Freedom is largely where you decide to draw that line between social responsibility and individual autonomy.
For instance, you want to increase bike safety? Outlaw bicycling. It's a menace to drivers. I don't bike, so why should I care about that particular freedom?
Pedestrians get hit by cars. We can't outlaw cars, so let's make pedestrians wear flourescent jackets and helmets.
Get rid of the motorcycles. Oh, and noncommercial boats. All of those are dangerous, and if some uninsured person gets injured in them, it comes from my taxes. Oh, and without noncommercial boat traffic, we could cut Coast Guard/Lake Patrol staff and save even more money!
Mountain climbing? You could fall. Orienteering? You could get lost, and my taxes pay for park rangers. Swimming? Lots of people drown every year. Let's make it illegal to go within a mile of a river without wearing a life vest. Even though airplanes are safer than cars, we'll go ahead and ban them because they make some people nervous, oh, and terrorists.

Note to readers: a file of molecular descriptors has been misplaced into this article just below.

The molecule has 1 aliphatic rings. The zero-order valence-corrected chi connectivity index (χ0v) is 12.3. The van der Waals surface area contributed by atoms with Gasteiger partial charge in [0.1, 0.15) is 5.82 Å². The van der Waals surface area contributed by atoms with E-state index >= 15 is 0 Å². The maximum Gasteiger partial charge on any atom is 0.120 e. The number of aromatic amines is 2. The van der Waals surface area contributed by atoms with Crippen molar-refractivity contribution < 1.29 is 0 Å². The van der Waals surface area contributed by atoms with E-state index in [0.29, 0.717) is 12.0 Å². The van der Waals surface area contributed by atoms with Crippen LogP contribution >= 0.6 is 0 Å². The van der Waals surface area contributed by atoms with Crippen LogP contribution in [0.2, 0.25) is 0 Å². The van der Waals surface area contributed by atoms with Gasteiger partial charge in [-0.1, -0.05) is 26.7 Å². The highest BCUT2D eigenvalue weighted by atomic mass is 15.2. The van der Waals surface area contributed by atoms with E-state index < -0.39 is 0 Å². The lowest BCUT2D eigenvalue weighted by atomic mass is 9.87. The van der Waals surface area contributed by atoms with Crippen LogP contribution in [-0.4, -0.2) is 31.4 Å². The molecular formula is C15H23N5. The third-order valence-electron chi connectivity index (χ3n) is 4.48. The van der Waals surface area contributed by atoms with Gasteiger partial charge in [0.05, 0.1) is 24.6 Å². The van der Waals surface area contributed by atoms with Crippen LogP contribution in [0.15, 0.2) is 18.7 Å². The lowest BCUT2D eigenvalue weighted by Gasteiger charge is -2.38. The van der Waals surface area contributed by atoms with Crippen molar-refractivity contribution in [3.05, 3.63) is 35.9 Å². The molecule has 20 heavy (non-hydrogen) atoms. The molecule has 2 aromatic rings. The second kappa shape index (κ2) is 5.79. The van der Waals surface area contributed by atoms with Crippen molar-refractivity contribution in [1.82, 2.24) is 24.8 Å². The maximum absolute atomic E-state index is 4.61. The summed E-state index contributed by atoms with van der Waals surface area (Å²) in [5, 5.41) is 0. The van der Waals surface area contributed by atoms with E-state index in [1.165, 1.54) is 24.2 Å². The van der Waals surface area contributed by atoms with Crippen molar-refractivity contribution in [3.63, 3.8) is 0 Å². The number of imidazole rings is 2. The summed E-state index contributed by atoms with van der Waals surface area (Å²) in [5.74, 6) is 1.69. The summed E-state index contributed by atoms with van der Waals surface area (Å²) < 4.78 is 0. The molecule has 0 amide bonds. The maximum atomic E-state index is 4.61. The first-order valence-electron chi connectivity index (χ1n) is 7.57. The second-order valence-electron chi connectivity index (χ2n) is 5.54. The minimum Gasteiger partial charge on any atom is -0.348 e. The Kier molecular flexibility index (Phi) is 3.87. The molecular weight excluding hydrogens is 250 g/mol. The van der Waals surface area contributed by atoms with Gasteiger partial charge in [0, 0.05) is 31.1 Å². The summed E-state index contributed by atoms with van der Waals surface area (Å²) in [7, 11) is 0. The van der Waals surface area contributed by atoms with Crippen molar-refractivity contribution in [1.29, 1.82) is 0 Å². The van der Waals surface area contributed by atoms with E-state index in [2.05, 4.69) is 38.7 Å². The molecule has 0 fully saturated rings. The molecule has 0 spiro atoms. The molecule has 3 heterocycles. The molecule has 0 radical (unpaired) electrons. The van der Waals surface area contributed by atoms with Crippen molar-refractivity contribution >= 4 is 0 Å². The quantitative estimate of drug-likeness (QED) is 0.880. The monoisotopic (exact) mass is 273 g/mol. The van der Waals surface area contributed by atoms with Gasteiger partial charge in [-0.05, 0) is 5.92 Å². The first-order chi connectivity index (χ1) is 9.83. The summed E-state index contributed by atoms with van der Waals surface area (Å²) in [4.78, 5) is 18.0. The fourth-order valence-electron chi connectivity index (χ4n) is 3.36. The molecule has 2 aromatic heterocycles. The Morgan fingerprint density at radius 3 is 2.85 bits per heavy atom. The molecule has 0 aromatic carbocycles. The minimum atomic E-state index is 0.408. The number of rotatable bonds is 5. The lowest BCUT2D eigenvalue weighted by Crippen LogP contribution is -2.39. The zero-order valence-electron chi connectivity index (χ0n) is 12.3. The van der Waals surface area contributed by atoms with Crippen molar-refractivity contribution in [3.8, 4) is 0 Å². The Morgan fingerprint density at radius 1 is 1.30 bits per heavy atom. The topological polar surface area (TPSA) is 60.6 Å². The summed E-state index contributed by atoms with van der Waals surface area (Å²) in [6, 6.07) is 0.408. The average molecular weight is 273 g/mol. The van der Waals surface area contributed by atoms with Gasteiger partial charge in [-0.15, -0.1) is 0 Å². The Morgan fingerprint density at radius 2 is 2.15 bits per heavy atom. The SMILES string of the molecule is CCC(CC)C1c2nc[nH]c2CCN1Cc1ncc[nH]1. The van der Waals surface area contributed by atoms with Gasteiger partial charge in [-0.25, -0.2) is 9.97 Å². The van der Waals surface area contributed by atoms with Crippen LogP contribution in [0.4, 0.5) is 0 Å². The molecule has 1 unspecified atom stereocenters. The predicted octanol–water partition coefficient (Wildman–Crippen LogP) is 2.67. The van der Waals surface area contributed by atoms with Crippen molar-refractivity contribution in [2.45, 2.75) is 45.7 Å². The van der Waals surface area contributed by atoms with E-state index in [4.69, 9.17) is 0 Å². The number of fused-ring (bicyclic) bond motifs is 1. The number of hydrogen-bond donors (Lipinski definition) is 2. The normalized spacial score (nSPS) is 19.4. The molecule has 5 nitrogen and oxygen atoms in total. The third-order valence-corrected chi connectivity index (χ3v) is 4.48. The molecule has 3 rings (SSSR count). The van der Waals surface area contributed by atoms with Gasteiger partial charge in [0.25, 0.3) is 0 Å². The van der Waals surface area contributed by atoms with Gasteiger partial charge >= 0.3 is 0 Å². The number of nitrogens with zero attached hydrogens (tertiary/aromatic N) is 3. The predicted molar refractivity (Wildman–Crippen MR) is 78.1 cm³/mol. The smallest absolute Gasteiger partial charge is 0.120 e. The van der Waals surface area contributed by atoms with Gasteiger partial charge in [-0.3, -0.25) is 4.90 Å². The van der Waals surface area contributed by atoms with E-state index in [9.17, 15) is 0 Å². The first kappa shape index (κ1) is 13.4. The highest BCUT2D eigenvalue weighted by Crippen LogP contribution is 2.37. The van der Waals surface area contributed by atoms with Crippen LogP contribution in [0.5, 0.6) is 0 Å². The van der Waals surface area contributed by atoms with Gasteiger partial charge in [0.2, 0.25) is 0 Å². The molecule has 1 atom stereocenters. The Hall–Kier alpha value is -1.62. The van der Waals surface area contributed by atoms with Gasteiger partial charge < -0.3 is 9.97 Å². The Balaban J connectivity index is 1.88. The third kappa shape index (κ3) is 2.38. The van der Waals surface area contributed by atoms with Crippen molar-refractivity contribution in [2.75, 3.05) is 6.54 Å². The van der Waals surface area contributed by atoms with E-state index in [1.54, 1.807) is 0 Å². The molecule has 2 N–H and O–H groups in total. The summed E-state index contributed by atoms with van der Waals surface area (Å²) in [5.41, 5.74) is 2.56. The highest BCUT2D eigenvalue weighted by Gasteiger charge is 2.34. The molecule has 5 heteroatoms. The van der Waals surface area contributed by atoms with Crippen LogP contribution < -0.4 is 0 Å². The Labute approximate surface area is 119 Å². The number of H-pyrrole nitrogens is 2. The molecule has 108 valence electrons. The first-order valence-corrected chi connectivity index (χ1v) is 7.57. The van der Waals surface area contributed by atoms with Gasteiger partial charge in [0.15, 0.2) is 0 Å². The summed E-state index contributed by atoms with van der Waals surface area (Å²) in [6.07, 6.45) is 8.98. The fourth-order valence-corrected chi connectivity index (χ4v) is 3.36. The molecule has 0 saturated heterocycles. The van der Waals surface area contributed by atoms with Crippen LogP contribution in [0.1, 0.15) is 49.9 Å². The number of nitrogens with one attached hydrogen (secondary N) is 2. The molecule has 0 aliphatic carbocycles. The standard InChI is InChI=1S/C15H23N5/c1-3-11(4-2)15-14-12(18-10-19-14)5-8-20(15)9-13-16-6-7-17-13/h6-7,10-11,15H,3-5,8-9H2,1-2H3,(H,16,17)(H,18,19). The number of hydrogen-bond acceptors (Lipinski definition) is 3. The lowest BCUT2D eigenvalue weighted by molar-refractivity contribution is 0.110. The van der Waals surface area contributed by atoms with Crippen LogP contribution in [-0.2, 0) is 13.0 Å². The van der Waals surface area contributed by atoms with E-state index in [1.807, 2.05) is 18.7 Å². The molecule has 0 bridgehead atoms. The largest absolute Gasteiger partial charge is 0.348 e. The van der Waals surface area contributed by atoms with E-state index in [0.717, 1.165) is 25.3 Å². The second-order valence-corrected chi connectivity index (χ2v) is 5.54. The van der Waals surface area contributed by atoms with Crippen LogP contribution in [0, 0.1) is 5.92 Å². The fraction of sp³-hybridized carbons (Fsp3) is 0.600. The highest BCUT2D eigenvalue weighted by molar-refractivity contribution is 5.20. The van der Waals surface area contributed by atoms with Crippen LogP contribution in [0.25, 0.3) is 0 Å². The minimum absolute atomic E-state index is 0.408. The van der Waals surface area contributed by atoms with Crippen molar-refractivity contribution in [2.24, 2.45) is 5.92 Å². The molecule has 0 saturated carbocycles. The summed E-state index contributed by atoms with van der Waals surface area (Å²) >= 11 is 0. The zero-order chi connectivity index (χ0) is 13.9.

My freedom to bike without a helmet is one I don't exercise, but it's one I defend, along with the stolen rights for me to not wear a seat belt (which I do not) or a motorcycle helmet. I'm perfectly happy with (very slightly) higher taxes to pay for that freedom. I feel that it's my social responsibility as an American to support the freedoms of my fellow citizens, even if they get their kicks bungee jumping naked. As long as those freedoms do not impinge on the rights of others*, then they're no business of yours or the government's.
* Your examples of drunk driving or second hand smoke are quite different animals from personal safety laws. I do not endanger your safety when I don't wear a seat belt.